Reading Time: about 7 hours
Halt’s Peril is the 9th book in the Ranger’s Apprentice series. After the positive review I gave to The Kings of Clonmel, the 8th book in the series, I was really looking forward to this story. Some spoilers of Book 8 will be revealed, as the two stories are linked, so if you haven’t read that book you may want to stop here. Otherwise, it’s on to the review…
The book begins a little after the events in the previous story – Will, Halt, and Horace are attempting to track down and capture the fake prophet/cult leader/con artist Tennyson, who always seems to be a step ahead of them. There’s some solid opening scenes, one taking place in a smuggler’s port and the other in a pirate attack on the sea during a storm. The boys continue to pursue Tennyson, but when they finally get close, they’ve got to deal with an ambush from the Genovesan assassins. The ambush scene is fantastic – Will & Halt know it’s coming, but there’s really no avoiding it. The tension builds as both sides attempt to take down each other, knowing the first to make a mistake will die. This showdown is tension-filled and logical, and is perhaps the highlight of the book.
Although I may be about to reveal a spoiler here, it’s in the synopsis on the inside of the book cover, so I’m not sure it’s a shock. Halt gets nicked by a crossbow bolt from one of the assassins, who happen to use poison. When they get back on the trail of Tennyson, Halt takes a turn for the worse. This leads to the fight to save Halt’s life. Unfortunately the story at this point becomes a grind, as Will and Horace try to figure out what to do, then set out to do it. This subplot consumes about 125 pages, or roughly a third of the book, during which not much happens. At several points I was gritting my teeth as it took the characters several pages to work through obvious solutions, although the means by which Horace & Will determine which antidote to use is well-conceived.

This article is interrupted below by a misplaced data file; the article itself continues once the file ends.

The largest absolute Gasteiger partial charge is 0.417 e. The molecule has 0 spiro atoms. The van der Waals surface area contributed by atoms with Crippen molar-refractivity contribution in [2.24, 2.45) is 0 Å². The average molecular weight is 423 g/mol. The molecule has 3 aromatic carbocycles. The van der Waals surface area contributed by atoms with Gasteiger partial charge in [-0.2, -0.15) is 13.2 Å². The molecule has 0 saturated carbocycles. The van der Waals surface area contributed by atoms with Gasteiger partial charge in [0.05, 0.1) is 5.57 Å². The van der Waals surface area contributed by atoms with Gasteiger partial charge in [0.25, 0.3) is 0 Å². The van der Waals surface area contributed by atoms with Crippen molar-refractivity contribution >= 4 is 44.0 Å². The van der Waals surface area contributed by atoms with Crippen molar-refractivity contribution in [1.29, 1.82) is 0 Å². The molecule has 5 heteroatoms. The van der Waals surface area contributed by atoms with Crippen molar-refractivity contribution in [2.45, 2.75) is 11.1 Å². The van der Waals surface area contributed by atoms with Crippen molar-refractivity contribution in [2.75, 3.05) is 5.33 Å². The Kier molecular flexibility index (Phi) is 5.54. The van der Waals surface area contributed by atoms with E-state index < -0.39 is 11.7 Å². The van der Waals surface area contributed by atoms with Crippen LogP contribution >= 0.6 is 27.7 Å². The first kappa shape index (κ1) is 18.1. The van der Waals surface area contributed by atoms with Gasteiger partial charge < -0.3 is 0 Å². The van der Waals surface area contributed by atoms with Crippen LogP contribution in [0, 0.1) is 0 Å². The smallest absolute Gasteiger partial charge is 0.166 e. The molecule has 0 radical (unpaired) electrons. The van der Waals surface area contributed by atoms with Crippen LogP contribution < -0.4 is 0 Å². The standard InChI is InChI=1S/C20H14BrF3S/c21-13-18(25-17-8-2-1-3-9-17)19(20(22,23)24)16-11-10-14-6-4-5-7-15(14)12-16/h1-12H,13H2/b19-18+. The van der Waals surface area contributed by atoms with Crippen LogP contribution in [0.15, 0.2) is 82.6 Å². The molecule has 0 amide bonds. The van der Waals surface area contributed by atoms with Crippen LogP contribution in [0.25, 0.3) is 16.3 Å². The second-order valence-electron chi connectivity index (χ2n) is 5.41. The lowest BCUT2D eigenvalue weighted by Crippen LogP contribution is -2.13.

The characters continue to act consistently, though there’s a lot more angst & bickering in this book than there was in the previous one. There’s also one curious scene where Halt rants at Will in a manner that is totally out of character, nor is it explained why. The humor continues to be the guess-you-had-to-be-there variety, and there’s quite a bit more of it forced on the reader than there was in the previous story.
Some previously-introduced characters make an appearance, including one of my favorites. The ending is wrapped up nice and neat, with no cliffhangers or loose threads to be resolved. There aren’t really any major shocks or surprises in the book.
Although I did enjoy Halt’s Peril, I feel it wasn’t quite up to the standard set by The Kings of Clonmel. It’s a little slower, a little more predictable, and a little more forced. My feelings are mixed on whether or not I’ll by the final book in the series, The Emperor of Nihon-Ja. The reviews are somewhat mixed on Amazon, and it does take place in an eastern setting, which I have loathed thus far; however, that setting is akin to feudal Japan, which I think I would like, and Halt’s Peril wasn’t awful, so I may take the plunge and finish out the series.